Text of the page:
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The Romanian mafia has adapted an old scam of debit card skimming by placing devices on self-checkout machines in grocery stores in California. These skimmers look nearly identical to the real card readers, making it difficult for unsuspecting customers to detect them. The thieves use Bluetooth technology connected to the skimmers to steal personal information. Authorities have already arrested dozens of suspects, most with ties to organized crime in Romania. Despite recent large busts, the thefts are increasing, with thieves potentially making up to $9 million a month, much of it at taxpayers’ expense.

These skimmers are also able to target EBT card users, draining accounts as soon as the state releases monthly payments. This has resulted in over $100 million in theft from taxpayer-funded welfare programs and recipients. Victims of these crimes are typically struggling single mothers and hardworking individuals who find themselves unable to pay for groceries due to stolen funds. The mobsters are able to recruit new members through the porous southern border and evade justice through bail policies and incomplete criminal records.

Authorities have identified thousands of criminals with ties to organized Romanian crime in the US, many of whom entered illegally through the southern border. The Romanian mob operates in various Southern California counties, trading stolen money for luxury items and trading in food stamps for baby formula and energy drinks, which are then resold in Mexico. Many suspects, including a 14-year-old, flaunt their ill-gotten gains on social media platforms like TikTok. One of the key figures in this operation, Florin Duduianu, was convicted after police caught him making withdrawals using cloned debit cards.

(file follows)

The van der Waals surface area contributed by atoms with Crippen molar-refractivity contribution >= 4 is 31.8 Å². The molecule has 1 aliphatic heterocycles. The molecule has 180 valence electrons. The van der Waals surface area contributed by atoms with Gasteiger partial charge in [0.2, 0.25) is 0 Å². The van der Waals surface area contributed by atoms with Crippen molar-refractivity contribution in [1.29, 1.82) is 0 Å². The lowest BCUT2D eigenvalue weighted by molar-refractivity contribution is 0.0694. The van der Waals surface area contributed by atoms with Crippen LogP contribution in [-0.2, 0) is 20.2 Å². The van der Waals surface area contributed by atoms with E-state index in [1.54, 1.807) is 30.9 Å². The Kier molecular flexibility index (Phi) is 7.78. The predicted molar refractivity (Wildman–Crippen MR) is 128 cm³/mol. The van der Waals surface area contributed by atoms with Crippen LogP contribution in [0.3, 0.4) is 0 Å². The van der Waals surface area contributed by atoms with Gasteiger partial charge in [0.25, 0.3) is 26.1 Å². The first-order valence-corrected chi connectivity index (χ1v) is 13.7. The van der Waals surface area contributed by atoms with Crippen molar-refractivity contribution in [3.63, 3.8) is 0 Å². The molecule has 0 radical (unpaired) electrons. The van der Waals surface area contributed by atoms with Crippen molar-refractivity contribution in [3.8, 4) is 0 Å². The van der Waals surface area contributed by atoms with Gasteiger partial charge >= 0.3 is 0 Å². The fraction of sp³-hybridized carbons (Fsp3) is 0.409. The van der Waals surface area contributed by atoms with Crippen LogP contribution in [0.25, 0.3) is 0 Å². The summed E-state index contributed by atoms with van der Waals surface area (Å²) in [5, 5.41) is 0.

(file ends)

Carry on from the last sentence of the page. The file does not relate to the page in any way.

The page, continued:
In response to the rampant skimming thefts, the FBI has partnered with Romanian police to conduct raids in both countries. These joint operations have resulted in numerous arrests and the recovery of stolen funds and luxury vehicles. Many of the suspects arrested in Romania also have ties to Mexican gangs responsible for skimming thefts in popular tourist destinations. The gang leader, Florian Tudor, is facing fraud charges in Mexico and is wanted for attempted murder in Romania. Despite efforts to crack down on these crimes, the Romanian mafia continues to exploit vulnerabilities in the system to steal millions of dollars from unsuspecting victims.

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